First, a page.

June 19, 2009
Parents soothing OCD child may not help
For a child with obsessive-compulsive disorder, soothing anxiety or helping with OCD behaviors could lead to more severe symptoms, U.S. researchers said.
University of Florida researchers said often parents of children with OCD will help their children complete rituals related to their obsessions and compulsions, or reassuring a child that his or her hands are clean, or buying objects that make the child feel safe.
Parents do that because that is what a parent whose child doesn't have OCD would do, lead author Lisa Merlo, assistant professor of psychiatry, said in a statement.
If your child is upset, you try to comfort them. For patients with OCD, if they get an accommodation, that reinforces the OCD to them. It's validating the OCD in the kid's mind, and that's what you don't want to do.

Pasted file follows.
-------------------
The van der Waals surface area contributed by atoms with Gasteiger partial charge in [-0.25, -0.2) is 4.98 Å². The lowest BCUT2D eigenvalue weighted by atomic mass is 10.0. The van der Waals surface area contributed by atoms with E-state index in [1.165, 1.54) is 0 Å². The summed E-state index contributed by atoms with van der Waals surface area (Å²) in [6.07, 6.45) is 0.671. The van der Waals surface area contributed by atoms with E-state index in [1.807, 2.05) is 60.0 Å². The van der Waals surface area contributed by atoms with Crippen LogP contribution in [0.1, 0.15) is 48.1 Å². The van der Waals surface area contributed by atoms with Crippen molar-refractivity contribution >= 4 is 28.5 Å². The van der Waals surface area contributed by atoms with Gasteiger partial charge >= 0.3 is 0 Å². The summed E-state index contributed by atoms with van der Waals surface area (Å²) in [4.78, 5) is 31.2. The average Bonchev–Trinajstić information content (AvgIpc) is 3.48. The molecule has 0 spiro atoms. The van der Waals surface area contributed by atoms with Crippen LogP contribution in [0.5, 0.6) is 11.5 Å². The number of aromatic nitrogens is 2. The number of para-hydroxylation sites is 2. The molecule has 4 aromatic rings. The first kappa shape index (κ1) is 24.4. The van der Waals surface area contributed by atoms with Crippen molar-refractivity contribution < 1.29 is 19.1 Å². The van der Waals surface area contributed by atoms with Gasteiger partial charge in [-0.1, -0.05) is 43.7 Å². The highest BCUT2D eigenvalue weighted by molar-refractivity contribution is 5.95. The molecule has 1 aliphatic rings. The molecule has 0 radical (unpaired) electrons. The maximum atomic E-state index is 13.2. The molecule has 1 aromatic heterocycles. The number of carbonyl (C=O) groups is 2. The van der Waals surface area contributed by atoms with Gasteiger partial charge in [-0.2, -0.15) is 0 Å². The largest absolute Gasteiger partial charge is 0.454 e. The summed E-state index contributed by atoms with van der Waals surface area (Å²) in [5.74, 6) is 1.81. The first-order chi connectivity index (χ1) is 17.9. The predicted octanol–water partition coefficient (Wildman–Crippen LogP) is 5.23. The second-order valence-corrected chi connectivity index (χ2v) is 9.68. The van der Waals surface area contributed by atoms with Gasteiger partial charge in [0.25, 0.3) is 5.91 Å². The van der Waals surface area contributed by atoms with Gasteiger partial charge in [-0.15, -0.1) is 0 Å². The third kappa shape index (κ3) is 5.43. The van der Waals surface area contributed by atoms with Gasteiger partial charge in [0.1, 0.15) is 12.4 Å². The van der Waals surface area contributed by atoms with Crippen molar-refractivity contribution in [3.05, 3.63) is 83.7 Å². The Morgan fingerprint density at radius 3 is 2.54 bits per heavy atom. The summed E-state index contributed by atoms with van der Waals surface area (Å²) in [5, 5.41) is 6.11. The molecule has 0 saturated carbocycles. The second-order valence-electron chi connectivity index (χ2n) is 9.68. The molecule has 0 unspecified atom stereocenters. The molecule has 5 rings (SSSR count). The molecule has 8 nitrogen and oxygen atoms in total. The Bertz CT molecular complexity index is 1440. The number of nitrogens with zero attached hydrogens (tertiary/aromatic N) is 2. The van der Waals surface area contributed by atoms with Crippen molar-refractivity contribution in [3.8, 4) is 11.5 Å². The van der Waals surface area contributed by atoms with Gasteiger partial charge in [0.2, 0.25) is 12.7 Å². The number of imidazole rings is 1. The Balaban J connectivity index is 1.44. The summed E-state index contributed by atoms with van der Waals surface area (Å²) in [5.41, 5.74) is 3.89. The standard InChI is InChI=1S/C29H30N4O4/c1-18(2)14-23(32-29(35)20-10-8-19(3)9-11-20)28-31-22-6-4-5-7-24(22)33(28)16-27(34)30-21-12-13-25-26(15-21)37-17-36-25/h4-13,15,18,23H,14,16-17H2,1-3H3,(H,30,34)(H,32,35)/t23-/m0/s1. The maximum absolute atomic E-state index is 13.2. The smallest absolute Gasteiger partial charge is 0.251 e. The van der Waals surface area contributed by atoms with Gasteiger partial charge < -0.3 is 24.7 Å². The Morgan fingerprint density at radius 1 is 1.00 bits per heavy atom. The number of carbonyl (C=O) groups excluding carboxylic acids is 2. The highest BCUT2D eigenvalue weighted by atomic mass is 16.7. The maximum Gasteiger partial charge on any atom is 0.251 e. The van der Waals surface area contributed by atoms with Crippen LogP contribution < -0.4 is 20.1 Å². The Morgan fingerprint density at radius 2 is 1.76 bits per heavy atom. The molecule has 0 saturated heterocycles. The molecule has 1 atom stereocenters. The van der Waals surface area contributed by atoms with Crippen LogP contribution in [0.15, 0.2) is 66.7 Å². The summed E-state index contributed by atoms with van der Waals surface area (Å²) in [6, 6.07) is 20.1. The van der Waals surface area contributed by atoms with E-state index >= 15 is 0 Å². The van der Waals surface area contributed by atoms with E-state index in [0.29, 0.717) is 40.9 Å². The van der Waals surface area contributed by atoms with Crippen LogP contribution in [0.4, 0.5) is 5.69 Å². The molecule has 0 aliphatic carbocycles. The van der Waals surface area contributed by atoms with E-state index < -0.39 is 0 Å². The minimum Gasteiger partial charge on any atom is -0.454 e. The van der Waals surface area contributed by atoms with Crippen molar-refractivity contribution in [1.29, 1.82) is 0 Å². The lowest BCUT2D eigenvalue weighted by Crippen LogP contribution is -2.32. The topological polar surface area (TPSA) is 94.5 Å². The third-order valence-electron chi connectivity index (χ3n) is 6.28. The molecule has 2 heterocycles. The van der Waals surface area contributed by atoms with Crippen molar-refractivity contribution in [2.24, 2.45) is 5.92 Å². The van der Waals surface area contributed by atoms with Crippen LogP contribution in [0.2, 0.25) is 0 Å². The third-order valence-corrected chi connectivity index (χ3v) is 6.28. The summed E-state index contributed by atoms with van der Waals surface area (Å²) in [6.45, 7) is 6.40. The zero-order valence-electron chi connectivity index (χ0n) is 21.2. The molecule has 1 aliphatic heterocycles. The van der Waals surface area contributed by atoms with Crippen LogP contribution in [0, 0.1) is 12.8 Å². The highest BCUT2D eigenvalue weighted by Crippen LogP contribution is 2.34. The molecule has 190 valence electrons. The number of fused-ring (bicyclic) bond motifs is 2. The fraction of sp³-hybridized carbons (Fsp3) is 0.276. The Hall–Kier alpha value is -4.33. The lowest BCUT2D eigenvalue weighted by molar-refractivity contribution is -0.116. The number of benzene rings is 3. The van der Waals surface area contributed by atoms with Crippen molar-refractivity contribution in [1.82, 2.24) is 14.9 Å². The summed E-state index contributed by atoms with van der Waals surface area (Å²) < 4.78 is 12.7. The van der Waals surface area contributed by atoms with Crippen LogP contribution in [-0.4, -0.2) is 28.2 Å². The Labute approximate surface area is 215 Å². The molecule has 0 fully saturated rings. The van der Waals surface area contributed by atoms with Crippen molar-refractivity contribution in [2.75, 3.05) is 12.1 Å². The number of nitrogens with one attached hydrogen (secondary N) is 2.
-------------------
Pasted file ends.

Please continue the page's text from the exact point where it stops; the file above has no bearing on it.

The study included 49 children ages 6-18 with OCD and their families. The researchers gauged how severe each child's condition was and compared it to how many accommodating behaviors parents reported.
The, study, published in the Journal of Consulting and Clinical Psychology, found that the more severe the child's OCD, the more the child's family seemed to accommodate OCD behaviors.
You would think if parents are helping, the kids would be less impaired, Merlo said.
But what we are seeing is that it snowballs and makes it worse and worse.